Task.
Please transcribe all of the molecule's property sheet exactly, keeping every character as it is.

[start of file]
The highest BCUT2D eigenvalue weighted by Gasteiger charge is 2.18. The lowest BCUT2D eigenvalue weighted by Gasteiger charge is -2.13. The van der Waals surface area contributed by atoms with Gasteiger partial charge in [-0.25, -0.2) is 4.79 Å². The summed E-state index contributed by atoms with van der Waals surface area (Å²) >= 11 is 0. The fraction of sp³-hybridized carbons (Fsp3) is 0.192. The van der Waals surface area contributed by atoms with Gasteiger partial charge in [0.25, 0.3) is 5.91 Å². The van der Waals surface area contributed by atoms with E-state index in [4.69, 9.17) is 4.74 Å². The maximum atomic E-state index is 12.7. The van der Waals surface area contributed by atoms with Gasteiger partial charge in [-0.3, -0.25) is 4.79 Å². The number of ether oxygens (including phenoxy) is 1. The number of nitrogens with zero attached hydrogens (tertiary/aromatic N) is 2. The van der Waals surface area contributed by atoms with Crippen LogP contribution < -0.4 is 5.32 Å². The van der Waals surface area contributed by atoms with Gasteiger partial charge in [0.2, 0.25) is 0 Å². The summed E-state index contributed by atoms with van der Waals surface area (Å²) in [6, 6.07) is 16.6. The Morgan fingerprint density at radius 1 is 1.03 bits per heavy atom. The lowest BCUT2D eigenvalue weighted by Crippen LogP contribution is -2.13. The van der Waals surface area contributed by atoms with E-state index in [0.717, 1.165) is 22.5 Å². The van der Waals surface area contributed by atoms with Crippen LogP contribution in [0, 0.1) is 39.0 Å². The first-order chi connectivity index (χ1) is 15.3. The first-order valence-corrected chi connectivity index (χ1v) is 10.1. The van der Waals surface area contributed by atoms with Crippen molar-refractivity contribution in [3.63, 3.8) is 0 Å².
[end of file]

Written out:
The highest BCUT2D eigenvalue weighted by Gasteiger charge is 2.18. The lowest BCUT2D eigenvalue weighted by Gasteiger charge is -2.13. The van der Waals surface area contributed by atoms with Gasteiger partial charge in [-0.25, -0.2) is 4.79 Å². The summed E-state index contributed by atoms with van der Waals surface area (Å²) >= 11 is 0. The fraction of sp³-hybridized carbons (Fsp3) is 0.192. The van der Waals surface area contributed by atoms with Gasteiger partial charge in [0.25, 0.3) is 5.91 Å². The van der Waals surface area contributed by atoms with E-state index in [4.69, 9.17) is 4.74 Å². The maximum atomic E-state index is 12.7. The van der Waals surface area contributed by atoms with Gasteiger partial charge in [-0.3, -0.25) is 4.79 Å². The number of ether oxygens (including phenoxy) is 1. The number of nitrogens with zero attached hydrogens (tertiary/aromatic N) is 2. The van der Waals surface area contributed by atoms with Crippen LogP contribution < -0.4 is 5.32 Å². The van der Waals surface area contributed by atoms with Gasteiger partial charge in [0.2, 0.25) is 0 Å². The summed E-state index contributed by atoms with van der Waals surface area (Å²) in [6, 6.07) is 16.6. The Morgan fingerprint density at radius 1 is 1.03 bits per heavy atom. The lowest BCUT2D eigenvalue weighted by Crippen LogP contribution is -2.13. The van der Waals surface area contributed by atoms with E-state index in [0.717, 1.165) is 22.5 Å². The van der Waals surface area contributed by atoms with Crippen LogP contribution in [0, 0.1) is 39.0 Å². The first-order chi connectivity index (χ1) is 15.3. The first-order valence-corrected chi connectivity index (χ1v) is 10.1. The van der Waals surface area contributed by atoms with Crippen molar-refractivity contribution in [3.63, 3.8) is 0 Å².